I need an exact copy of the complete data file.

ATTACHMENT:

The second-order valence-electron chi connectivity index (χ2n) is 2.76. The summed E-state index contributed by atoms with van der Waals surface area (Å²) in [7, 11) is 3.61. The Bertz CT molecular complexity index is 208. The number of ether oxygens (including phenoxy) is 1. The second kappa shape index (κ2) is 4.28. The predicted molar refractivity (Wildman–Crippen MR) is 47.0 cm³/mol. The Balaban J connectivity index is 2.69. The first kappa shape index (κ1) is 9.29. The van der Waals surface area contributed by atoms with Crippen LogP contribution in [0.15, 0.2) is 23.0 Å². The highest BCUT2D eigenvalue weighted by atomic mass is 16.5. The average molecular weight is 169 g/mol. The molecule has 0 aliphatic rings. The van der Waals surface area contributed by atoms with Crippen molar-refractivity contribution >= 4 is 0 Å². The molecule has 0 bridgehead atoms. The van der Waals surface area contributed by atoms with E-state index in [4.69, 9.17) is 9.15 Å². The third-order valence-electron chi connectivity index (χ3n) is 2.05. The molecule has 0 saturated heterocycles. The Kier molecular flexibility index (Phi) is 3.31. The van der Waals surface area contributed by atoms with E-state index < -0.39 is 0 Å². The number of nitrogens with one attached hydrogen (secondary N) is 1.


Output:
The second-order valence-electron chi connectivity index (χ2n) is 2.76. The summed E-state index contributed by atoms with van der Waals surface area (Å²) in [7, 11) is 3.61. The Bertz CT molecular complexity index is 208. The number of ether oxygens (including phenoxy) is 1. The second kappa shape index (κ2) is 4.28. The predicted molar refractivity (Wildman–Crippen MR) is 47.0 cm³/mol. The Balaban J connectivity index is 2.69. The first kappa shape index (κ1) is 9.29. The van der Waals surface area contributed by atoms with Crippen LogP contribution in [0.15, 0.2) is 23.0 Å². The highest BCUT2D eigenvalue weighted by atomic mass is 16.5. The average molecular weight is 169 g/mol. The molecule has 0 aliphatic rings. The van der Waals surface area contributed by atoms with Crippen molar-refractivity contribution >= 4 is 0 Å². The molecule has 0 bridgehead atoms. The van der Waals surface area contributed by atoms with E-state index in [4.69, 9.17) is 9.15 Å². The third-order valence-electron chi connectivity index (χ3n) is 2.05. The molecule has 0 saturated heterocycles. The Kier molecular flexibility index (Phi) is 3.31. The van der Waals surface area contributed by atoms with E-state index < -0.39 is 0 Å². The number of nitrogens with one attached hydrogen (secondary N) is 1.